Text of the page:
We never camp without her Epi-Pen. At this moment, it was in the Ziploc storage bag we use for toiletries when we travel. The Ziploc bag was in the end pocket of the black duffel bag, one of the three pieces of luggage we'd packed our clothes in. That black duffel was in the bed of the pickup, along with roughly half of our other stuff. The pickup was some twenty yards away from me. I don't think I'll ever know how I dropped what I was doing and got that Epi-Pen out so quickly, ready to jab it in her thigh before we all leapt into the truck and hauled ass to where I'd seen a big blue "H" sign in nearby Custer.

But Trash pushed it away. She had seen that she'd been stung by a wasp, which doesn't actually kill her. It only debilitates her severely. So yay, she didn't die! After prescribing herself ice and rest, she only developed a red blotch on her knee the size of Louisiana; suffered excruciating pain, itching, and limping for the remainder of our trip; and had to go on prednisone for a week when we got home and saw the doctor. Win-win-win!


The park guide magazine is pretty clear that if you go on a hike, you should carry a sturdy walking stick. But considering what they want you to use it for, they should just come right out and call it a cougar-fighting stick.

Yes, apparently mountain lions live in the Black Hills as well, and although they aren't nearly as numerous as the bison, there's a whole section about them in the guide that reads like a chapter out of The Worst-Case Scenario Handbook.

Problem was, I had trouble finding a decent walking stick the evening we went for our walk. Trash and M. Edium both had sturdy poles that were just the right height for them, but even after scouring somewhat afield of our path, all I could come up with was this thick, awkward, Y-shaped branch that came up to the top of my belly. Trash mocked me, but I made the best of it.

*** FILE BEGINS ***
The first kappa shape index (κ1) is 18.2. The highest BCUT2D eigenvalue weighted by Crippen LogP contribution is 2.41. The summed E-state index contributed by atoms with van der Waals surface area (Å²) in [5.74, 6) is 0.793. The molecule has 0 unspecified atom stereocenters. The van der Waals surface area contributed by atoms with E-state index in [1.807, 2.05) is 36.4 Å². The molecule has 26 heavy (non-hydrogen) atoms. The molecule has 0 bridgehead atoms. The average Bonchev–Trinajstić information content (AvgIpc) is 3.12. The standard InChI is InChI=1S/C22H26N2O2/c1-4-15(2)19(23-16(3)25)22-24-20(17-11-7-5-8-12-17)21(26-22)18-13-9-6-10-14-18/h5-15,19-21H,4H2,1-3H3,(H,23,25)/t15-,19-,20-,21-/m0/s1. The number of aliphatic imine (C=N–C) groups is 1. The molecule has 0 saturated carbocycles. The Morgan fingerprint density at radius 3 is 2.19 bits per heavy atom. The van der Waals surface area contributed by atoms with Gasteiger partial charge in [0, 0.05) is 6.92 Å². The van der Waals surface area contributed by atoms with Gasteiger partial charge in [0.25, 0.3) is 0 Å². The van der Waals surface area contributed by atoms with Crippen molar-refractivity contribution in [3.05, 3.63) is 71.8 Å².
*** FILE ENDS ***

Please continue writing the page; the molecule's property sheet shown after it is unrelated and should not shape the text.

"No, see, what I'll do is when the mountain lion comes at me, I catch his head in the Y, like this, right? And then I twist it! You guys just stay behind me while I handle it, okay?"

Later, Trash told me that when she went to put my cougar-fighting stick in the fire, it came apart in her hands. So it's probably just as well that we never saw a mountain lion at all.

posted by M. Giant 10:29 PM 4 comments


I'm going to print out this entry and show it to people when they ask why I don't go camping. Glad you survived it all!

By Anonymous Sasha, at September 16, 2009 at 4:33 AM  

Between this and the leaning tree of Pisa, I don't think its advisable to go camping.

By Anonymous Anonymous, at September 16, 2009 at 9:16 AM  

We were in South Dakota the week before you guys and this post illustrates perfectly why we slept at Comfort Inns and spent our days at places like the Flinstones Campground and Gift Shop o' Overpriced Crap. Sure, we might have missed out on the "real" South Dakota but we also never had had to find cougar fighting sticks either.

When we drove through Custer State Park we saw people trying to pet the buffalo. We also yelled at people for throwing frosted flakes at the prairie dogs. It was awesome.

By Blogger Jen, at September 16, 2009 at 9:20 AM  

I'm with Sasha in the "no camping for me, thanks" camp.

Though... I just agreed to be the Troop leader of my daughter's new Daisy Scout troop. I am pretty sure there is no camping involved until they're actual *Girl Scouts* so as long as I find someone to take over before then, I'm safe....

And at any rate, we do not have cougars or bison in our corner of New York. The occasional bear, sure, but no cougars or bison, whew.

By Blogger Heather, at September 17, 2009 at 1:41 PM